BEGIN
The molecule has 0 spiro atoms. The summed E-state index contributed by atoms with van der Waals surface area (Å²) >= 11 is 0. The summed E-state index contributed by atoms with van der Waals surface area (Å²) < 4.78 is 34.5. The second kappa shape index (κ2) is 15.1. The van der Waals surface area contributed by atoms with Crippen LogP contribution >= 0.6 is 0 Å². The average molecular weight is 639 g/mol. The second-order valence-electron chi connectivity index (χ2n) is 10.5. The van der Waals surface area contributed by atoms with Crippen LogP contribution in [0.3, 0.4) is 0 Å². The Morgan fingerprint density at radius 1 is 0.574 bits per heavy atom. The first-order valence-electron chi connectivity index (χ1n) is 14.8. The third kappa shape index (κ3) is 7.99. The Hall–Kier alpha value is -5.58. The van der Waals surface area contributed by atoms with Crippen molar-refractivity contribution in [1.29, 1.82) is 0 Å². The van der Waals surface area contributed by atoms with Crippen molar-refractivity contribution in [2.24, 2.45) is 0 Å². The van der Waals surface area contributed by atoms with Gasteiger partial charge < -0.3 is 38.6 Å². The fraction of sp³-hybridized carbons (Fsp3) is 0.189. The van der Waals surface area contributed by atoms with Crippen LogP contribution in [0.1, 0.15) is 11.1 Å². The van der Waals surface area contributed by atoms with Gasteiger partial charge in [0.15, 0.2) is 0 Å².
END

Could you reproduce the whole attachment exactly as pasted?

The molecule has 0 spiro atoms. The summed E-state index contributed by atoms with van der Waals surface area (Å²) >= 11 is 0. The summed E-state index contributed by atoms with van der Waals surface area (Å²) < 4.78 is 34.5. The second kappa shape index (κ2) is 15.1. The van der Waals surface area contributed by atoms with Crippen LogP contribution >= 0.6 is 0 Å². The average molecular weight is 639 g/mol. The second-order valence-electron chi connectivity index (χ2n) is 10.5. The van der Waals surface area contributed by atoms with Crippen LogP contribution in [0.3, 0.4) is 0 Å². The Morgan fingerprint density at radius 1 is 0.574 bits per heavy atom. The first-order valence-electron chi connectivity index (χ1n) is 14.8. The third kappa shape index (κ3) is 7.99. The Hall–Kier alpha value is -5.58. The van der Waals surface area contributed by atoms with Crippen molar-refractivity contribution in [1.29, 1.82) is 0 Å². The van der Waals surface area contributed by atoms with Crippen molar-refractivity contribution in [2.24, 2.45) is 0 Å². The van der Waals surface area contributed by atoms with Gasteiger partial charge < -0.3 is 38.6 Å². The fraction of sp³-hybridized carbons (Fsp3) is 0.189. The van der Waals surface area contributed by atoms with Crippen LogP contribution in [0.1, 0.15) is 11.1 Å². The van der Waals surface area contributed by atoms with Gasteiger partial charge in [0.15, 0.2) is 0 Å².